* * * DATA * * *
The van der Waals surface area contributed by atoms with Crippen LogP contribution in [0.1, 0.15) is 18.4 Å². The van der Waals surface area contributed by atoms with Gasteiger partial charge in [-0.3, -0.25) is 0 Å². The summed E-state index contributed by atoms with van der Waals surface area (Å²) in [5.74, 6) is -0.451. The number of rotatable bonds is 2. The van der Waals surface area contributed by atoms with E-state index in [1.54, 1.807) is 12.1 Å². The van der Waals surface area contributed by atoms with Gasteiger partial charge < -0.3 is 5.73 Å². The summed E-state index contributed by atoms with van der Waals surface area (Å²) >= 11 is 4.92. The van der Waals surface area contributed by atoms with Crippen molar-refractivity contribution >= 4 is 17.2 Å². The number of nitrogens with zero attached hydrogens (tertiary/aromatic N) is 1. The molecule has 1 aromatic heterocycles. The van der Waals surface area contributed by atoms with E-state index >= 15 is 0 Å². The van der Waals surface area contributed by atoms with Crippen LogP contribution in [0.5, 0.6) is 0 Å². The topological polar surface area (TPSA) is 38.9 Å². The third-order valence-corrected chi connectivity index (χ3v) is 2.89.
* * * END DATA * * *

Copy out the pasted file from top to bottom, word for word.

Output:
The van der Waals surface area contributed by atoms with Crippen LogP contribution in [0.1, 0.15) is 18.4 Å². The van der Waals surface area contributed by atoms with Gasteiger partial charge in [-0.3, -0.25) is 0 Å². The summed E-state index contributed by atoms with van der Waals surface area (Å²) in [5.74, 6) is -0.451. The number of rotatable bonds is 2. The van der Waals surface area contributed by atoms with E-state index in [1.54, 1.807) is 12.1 Å². The van der Waals surface area contributed by atoms with Gasteiger partial charge < -0.3 is 5.73 Å². The summed E-state index contributed by atoms with van der Waals surface area (Å²) >= 11 is 4.92. The van der Waals surface area contributed by atoms with Crippen molar-refractivity contribution >= 4 is 17.2 Å². The number of nitrogens with zero attached hydrogens (tertiary/aromatic N) is 1. The molecule has 1 aromatic heterocycles. The van der Waals surface area contributed by atoms with E-state index >= 15 is 0 Å². The van der Waals surface area contributed by atoms with Crippen LogP contribution in [0.5, 0.6) is 0 Å². The topological polar surface area (TPSA) is 38.9 Å². The third-order valence-corrected chi connectivity index (χ3v) is 2.89.